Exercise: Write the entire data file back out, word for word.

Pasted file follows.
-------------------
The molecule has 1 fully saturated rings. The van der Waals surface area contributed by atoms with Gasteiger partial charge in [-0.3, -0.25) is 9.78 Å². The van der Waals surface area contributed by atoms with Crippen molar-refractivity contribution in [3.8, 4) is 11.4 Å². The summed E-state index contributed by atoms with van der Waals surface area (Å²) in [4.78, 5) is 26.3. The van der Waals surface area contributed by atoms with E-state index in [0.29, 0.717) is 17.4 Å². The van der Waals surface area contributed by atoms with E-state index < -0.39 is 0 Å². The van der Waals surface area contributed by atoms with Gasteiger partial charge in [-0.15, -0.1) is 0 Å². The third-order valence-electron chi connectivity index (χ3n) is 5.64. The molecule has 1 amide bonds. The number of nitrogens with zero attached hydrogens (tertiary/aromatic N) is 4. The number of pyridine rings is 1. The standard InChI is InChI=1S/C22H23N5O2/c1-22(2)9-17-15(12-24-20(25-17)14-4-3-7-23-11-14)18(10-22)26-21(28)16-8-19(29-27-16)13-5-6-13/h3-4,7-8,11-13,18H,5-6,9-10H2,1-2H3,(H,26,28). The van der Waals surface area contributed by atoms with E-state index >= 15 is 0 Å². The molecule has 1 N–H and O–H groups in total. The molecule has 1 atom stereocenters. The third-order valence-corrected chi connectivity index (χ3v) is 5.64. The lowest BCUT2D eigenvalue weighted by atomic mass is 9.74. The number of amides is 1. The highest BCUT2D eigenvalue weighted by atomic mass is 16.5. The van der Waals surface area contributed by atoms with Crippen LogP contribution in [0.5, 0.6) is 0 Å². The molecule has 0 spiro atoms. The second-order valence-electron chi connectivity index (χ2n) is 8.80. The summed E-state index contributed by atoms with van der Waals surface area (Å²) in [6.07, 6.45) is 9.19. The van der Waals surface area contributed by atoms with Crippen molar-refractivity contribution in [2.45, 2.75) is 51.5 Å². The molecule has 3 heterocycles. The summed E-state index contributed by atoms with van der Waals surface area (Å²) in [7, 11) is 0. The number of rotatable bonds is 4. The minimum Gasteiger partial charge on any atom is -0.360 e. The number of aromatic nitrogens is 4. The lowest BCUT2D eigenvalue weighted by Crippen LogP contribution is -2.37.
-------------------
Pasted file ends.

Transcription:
The molecule has 1 fully saturated rings. The van der Waals surface area contributed by atoms with Gasteiger partial charge in [-0.3, -0.25) is 9.78 Å². The van der Waals surface area contributed by atoms with Crippen molar-refractivity contribution in [3.8, 4) is 11.4 Å². The summed E-state index contributed by atoms with van der Waals surface area (Å²) in [4.78, 5) is 26.3. The van der Waals surface area contributed by atoms with E-state index in [0.29, 0.717) is 17.4 Å². The van der Waals surface area contributed by atoms with E-state index < -0.39 is 0 Å². The van der Waals surface area contributed by atoms with Gasteiger partial charge in [-0.15, -0.1) is 0 Å². The third-order valence-electron chi connectivity index (χ3n) is 5.64. The molecule has 1 amide bonds. The number of nitrogens with zero attached hydrogens (tertiary/aromatic N) is 4. The number of pyridine rings is 1. The standard InChI is InChI=1S/C22H23N5O2/c1-22(2)9-17-15(12-24-20(25-17)14-4-3-7-23-11-14)18(10-22)26-21(28)16-8-19(29-27-16)13-5-6-13/h3-4,7-8,11-13,18H,5-6,9-10H2,1-2H3,(H,26,28). The van der Waals surface area contributed by atoms with E-state index >= 15 is 0 Å². The molecule has 1 N–H and O–H groups in total. The molecule has 1 atom stereocenters. The third-order valence-corrected chi connectivity index (χ3v) is 5.64. The lowest BCUT2D eigenvalue weighted by atomic mass is 9.74. The number of amides is 1. The highest BCUT2D eigenvalue weighted by atomic mass is 16.5. The van der Waals surface area contributed by atoms with Crippen LogP contribution in [0.5, 0.6) is 0 Å². The molecule has 0 spiro atoms. The second-order valence-electron chi connectivity index (χ2n) is 8.80. The summed E-state index contributed by atoms with van der Waals surface area (Å²) in [6.07, 6.45) is 9.19. The van der Waals surface area contributed by atoms with Crippen molar-refractivity contribution in [2.45, 2.75) is 51.5 Å². The molecule has 3 heterocycles. The summed E-state index contributed by atoms with van der Waals surface area (Å²) in [7, 11) is 0. The number of rotatable bonds is 4. The minimum Gasteiger partial charge on any atom is -0.360 e. The number of aromatic nitrogens is 4. The lowest BCUT2D eigenvalue weighted by Crippen LogP contribution is -2.37.